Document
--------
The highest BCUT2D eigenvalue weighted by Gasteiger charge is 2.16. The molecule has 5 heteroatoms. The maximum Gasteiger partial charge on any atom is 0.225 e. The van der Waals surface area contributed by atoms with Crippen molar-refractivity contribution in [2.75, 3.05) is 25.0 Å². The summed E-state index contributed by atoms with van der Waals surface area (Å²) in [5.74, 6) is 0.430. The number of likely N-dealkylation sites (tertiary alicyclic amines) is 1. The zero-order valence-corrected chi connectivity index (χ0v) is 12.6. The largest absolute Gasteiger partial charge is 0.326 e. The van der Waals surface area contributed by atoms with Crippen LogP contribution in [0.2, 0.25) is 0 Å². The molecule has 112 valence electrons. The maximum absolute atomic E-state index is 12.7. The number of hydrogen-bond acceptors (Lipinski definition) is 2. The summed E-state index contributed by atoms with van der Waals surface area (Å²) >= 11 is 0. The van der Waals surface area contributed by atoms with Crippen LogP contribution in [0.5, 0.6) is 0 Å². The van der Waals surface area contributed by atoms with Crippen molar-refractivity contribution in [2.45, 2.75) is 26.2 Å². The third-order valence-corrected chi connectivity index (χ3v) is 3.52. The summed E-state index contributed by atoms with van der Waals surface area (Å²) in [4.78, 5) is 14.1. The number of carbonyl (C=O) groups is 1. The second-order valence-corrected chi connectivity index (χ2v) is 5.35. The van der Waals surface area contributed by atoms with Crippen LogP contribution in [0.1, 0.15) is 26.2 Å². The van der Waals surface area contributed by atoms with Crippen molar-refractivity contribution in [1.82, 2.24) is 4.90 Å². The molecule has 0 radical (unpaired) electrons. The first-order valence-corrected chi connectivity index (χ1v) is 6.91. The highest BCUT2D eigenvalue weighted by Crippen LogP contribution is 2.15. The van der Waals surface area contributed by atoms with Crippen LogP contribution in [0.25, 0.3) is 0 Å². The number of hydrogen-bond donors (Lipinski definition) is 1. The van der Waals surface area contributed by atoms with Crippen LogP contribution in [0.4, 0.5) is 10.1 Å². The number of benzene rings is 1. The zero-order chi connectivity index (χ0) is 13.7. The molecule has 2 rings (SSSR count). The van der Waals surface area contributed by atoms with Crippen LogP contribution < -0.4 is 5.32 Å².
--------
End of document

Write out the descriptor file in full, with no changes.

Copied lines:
The highest BCUT2D eigenvalue weighted by Gasteiger charge is 2.16. The molecule has 5 heteroatoms. The maximum Gasteiger partial charge on any atom is 0.225 e. The van der Waals surface area contributed by atoms with Crippen molar-refractivity contribution in [2.75, 3.05) is 25.0 Å². The summed E-state index contributed by atoms with van der Waals surface area (Å²) in [5.74, 6) is 0.430. The number of likely N-dealkylation sites (tertiary alicyclic amines) is 1. The zero-order valence-corrected chi connectivity index (χ0v) is 12.6. The largest absolute Gasteiger partial charge is 0.326 e. The van der Waals surface area contributed by atoms with Crippen LogP contribution in [0.2, 0.25) is 0 Å². The molecule has 112 valence electrons. The maximum absolute atomic E-state index is 12.7. The number of hydrogen-bond acceptors (Lipinski definition) is 2. The summed E-state index contributed by atoms with van der Waals surface area (Å²) >= 11 is 0. The van der Waals surface area contributed by atoms with Crippen LogP contribution in [0.5, 0.6) is 0 Å². The van der Waals surface area contributed by atoms with Crippen molar-refractivity contribution in [2.45, 2.75) is 26.2 Å². The third-order valence-corrected chi connectivity index (χ3v) is 3.52. The summed E-state index contributed by atoms with van der Waals surface area (Å²) in [4.78, 5) is 14.1. The number of carbonyl (C=O) groups is 1. The second-order valence-corrected chi connectivity index (χ2v) is 5.35. The van der Waals surface area contributed by atoms with Crippen LogP contribution in [0.1, 0.15) is 26.2 Å². The van der Waals surface area contributed by atoms with Crippen molar-refractivity contribution in [1.82, 2.24) is 4.90 Å². The molecule has 0 radical (unpaired) electrons. The first-order valence-corrected chi connectivity index (χ1v) is 6.91. The highest BCUT2D eigenvalue weighted by Crippen LogP contribution is 2.15. The van der Waals surface area contributed by atoms with Crippen LogP contribution in [0.25, 0.3) is 0 Å². The number of hydrogen-bond donors (Lipinski definition) is 1. The van der Waals surface area contributed by atoms with Crippen LogP contribution in [0.4, 0.5) is 10.1 Å². The number of benzene rings is 1. The zero-order chi connectivity index (χ0) is 13.7. The molecule has 2 rings (SSSR count). The van der Waals surface area contributed by atoms with Crippen LogP contribution < -0.4 is 5.32 Å².